And deforestation is accelerating, experts said. Jaime Navía, president of GIRA, a nonprofit organization based in Michoacán that promotes sustainable rural development, estimated that 65,000 acres — most of it forest — had been converted to avocado growing since that study.
“The damage is irreversible,” he said.
Officials have blamed producers looking for a pretext to turn land over to avocado orchards for a spike in the number of forest fires in Michoacán this year. But forestry experts and farmers said that Mexico’s environmental watchdog, the Federal Attorney for Environmental Protection, often turned a blind eye to abuses. Officials are fearful of powerful interests, they said, especially given that organized crime has links to the industry, or bribes make the officials pliant.
“The authorities need to control this,” said Armando López Orduña, general director of the Mexican Avocado Producers and Packer-Exporters Association.
To offset deforestation, the association has planted a half-million trees since 2009 and hopes to plant another half-million by 2018, he said.
Around Apútzio de Juarez, a town of 1,100 people surrounded by fields of guava and corn, scars on the hillsides and patches of young avocado trees signal the crop’s advance. Some here have farmed avocado for decades. But now, growers from other areas are buying land.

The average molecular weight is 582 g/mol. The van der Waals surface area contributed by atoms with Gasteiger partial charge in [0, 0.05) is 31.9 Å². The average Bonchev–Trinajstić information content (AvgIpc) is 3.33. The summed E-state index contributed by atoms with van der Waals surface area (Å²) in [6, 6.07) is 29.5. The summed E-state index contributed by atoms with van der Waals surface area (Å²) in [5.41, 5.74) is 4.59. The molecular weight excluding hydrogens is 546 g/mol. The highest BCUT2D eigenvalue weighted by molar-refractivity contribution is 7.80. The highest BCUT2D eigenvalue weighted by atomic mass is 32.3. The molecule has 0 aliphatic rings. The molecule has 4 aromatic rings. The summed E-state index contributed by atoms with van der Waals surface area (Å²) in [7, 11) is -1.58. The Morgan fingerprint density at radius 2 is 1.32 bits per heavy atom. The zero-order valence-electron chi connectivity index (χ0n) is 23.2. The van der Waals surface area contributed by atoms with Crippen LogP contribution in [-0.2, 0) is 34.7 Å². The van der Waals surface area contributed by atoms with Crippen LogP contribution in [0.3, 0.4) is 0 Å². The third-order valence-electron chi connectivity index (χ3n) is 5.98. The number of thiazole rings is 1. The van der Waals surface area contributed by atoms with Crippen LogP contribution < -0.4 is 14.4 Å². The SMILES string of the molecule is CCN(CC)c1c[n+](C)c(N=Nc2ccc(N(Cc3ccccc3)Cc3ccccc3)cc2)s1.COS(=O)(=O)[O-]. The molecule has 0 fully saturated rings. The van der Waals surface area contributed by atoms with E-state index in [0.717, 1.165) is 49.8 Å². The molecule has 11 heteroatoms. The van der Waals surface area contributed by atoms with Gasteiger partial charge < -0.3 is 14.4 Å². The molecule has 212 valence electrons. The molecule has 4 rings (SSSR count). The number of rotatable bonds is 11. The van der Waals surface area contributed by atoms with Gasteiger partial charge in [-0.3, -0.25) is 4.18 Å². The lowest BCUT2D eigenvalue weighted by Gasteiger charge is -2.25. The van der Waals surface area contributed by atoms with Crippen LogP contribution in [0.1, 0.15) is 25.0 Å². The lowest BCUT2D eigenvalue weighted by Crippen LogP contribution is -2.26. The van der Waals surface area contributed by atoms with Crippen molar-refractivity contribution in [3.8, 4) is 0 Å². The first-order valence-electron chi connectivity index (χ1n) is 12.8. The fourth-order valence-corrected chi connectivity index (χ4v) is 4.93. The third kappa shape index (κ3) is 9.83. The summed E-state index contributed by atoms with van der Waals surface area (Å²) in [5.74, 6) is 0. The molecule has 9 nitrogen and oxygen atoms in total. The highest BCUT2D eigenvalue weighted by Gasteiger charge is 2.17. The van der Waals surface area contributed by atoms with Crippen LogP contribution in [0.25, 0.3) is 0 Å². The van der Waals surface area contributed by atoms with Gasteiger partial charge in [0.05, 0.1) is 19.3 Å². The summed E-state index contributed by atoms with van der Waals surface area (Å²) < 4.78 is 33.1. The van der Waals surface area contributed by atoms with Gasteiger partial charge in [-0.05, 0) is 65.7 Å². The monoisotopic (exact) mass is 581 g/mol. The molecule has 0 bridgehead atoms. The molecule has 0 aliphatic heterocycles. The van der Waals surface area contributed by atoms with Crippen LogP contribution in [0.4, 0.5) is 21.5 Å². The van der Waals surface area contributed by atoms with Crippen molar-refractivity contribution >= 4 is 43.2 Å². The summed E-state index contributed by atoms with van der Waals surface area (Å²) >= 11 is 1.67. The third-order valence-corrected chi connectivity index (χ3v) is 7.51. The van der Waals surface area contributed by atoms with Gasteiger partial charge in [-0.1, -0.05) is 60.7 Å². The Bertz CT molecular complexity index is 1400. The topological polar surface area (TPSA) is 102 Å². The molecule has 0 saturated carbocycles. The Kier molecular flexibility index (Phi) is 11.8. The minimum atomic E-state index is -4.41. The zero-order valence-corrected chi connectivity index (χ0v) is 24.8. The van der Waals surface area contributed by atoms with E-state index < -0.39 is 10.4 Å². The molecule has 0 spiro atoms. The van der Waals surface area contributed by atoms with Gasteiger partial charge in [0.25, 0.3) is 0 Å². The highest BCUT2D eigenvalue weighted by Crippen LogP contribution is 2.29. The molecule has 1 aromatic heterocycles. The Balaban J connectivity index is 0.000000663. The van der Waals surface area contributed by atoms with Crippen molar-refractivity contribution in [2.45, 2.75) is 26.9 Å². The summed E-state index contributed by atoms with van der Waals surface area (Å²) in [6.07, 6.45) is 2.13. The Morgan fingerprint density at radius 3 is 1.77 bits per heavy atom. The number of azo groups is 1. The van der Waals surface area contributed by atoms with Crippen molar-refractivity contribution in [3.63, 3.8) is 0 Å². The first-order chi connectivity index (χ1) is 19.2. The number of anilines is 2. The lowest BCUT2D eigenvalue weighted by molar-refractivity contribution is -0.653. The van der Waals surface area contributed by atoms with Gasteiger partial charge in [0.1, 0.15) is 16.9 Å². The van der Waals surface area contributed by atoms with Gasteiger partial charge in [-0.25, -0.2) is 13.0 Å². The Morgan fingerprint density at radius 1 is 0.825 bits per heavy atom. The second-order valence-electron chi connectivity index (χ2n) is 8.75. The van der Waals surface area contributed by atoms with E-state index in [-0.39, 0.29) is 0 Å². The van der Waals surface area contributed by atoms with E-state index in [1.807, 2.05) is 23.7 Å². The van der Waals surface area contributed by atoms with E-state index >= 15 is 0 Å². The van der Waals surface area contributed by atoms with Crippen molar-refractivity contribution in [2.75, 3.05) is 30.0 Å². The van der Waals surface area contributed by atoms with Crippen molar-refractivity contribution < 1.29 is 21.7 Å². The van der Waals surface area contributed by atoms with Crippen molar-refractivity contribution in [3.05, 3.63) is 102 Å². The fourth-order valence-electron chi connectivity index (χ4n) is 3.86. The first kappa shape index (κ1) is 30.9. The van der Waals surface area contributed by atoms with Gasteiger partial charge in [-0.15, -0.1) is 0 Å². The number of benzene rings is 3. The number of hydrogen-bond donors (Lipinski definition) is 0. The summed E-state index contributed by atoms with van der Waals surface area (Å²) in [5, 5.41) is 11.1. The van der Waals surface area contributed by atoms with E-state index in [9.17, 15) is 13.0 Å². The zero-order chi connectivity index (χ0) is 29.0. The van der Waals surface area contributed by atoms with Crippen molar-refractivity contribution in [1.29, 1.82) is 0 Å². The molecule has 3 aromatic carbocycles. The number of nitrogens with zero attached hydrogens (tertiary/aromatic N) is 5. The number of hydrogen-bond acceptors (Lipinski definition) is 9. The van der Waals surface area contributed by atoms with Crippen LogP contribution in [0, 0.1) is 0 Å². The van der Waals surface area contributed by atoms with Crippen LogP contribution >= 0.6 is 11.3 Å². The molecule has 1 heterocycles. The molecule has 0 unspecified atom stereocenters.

Davíd Romero Hernández, a stocky farmer who was trimming grass in his new avocado orchard on the edge of Apútzio one morning in October, said that the land had been covered with oak and pine. But the owner felled the trees a year ago and sold it to him.
Mr. Romero, 51, pointed to a shorn hill above his plot. That, too, was also covered in forest until a few months ago, he said. Then a farmer from another village bought it.
“It’s the ambition of avocado,” he said.
That ambition could soon increase. Zitácuaro, the municipality surrounding Apútzio, is in the process of seeking certification to export avocados to the United States — a fact that is on the lips of every farmer.
Certification is awarded municipality by municipality, and not all of Michoacán can export avocados. As it stands, some of Apútzio’s avocados are sold to buyers from Uruapan — a town 100 miles west that is the heart of the industry — who pass them off as having been grown there.
Deforestation in Apútzio is a recent problem and far less extensive than in other areas of Michoacán, experts said. But “it is becoming a significant problem,” given the area’s proximity to the monarchs’ habitat, said Edgar González Godoy, director in Mexico of the New York-based Rainforest Alliance.